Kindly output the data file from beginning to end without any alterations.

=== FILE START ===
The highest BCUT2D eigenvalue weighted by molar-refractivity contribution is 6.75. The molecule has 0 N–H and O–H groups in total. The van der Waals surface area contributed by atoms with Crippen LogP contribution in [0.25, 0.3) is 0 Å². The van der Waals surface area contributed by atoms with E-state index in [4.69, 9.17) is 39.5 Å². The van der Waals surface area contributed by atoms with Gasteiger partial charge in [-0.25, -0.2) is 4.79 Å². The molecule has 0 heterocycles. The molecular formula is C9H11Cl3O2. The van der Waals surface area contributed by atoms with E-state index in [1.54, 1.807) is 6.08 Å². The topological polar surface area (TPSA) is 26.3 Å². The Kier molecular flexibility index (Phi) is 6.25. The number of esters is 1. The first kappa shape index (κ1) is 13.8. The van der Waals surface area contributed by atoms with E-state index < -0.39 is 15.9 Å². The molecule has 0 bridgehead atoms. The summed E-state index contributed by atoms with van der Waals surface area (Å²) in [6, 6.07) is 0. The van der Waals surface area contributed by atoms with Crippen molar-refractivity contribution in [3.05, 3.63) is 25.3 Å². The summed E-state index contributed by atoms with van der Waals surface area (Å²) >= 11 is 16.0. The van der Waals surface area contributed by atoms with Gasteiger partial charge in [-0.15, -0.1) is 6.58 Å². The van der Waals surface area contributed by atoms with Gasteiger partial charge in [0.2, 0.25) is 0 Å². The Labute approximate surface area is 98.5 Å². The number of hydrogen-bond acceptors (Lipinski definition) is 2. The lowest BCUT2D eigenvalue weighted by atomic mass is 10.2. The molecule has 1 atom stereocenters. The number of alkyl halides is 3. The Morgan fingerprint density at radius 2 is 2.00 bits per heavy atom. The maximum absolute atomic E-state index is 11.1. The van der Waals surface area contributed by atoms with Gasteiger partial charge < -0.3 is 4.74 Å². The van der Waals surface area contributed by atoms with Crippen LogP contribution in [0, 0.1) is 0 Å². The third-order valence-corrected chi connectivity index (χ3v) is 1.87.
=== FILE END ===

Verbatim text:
The highest BCUT2D eigenvalue weighted by molar-refractivity contribution is 6.75. The molecule has 0 N–H and O–H groups in total. The van der Waals surface area contributed by atoms with Crippen LogP contribution in [0.25, 0.3) is 0 Å². The van der Waals surface area contributed by atoms with E-state index in [4.69, 9.17) is 39.5 Å². The van der Waals surface area contributed by atoms with Gasteiger partial charge in [-0.25, -0.2) is 4.79 Å². The molecule has 0 heterocycles. The molecular formula is C9H11Cl3O2. The van der Waals surface area contributed by atoms with E-state index in [1.54, 1.807) is 6.08 Å². The topological polar surface area (TPSA) is 26.3 Å². The Kier molecular flexibility index (Phi) is 6.25. The number of esters is 1. The first kappa shape index (κ1) is 13.8. The van der Waals surface area contributed by atoms with E-state index < -0.39 is 15.9 Å². The molecule has 0 bridgehead atoms. The summed E-state index contributed by atoms with van der Waals surface area (Å²) in [6, 6.07) is 0. The van der Waals surface area contributed by atoms with Crippen molar-refractivity contribution in [3.05, 3.63) is 25.3 Å². The summed E-state index contributed by atoms with van der Waals surface area (Å²) >= 11 is 16.0. The van der Waals surface area contributed by atoms with Gasteiger partial charge in [-0.15, -0.1) is 6.58 Å². The van der Waals surface area contributed by atoms with Gasteiger partial charge in [0.2, 0.25) is 0 Å². The Labute approximate surface area is 98.5 Å². The number of hydrogen-bond acceptors (Lipinski definition) is 2. The lowest BCUT2D eigenvalue weighted by atomic mass is 10.2. The molecule has 1 atom stereocenters. The number of alkyl halides is 3. The Morgan fingerprint density at radius 2 is 2.00 bits per heavy atom. The maximum absolute atomic E-state index is 11.1. The van der Waals surface area contributed by atoms with Gasteiger partial charge < -0.3 is 4.74 Å². The van der Waals surface area contributed by atoms with Crippen LogP contribution in [0, 0.1) is 0 Å². The third-order valence-corrected chi connectivity index (χ3v) is 1.87.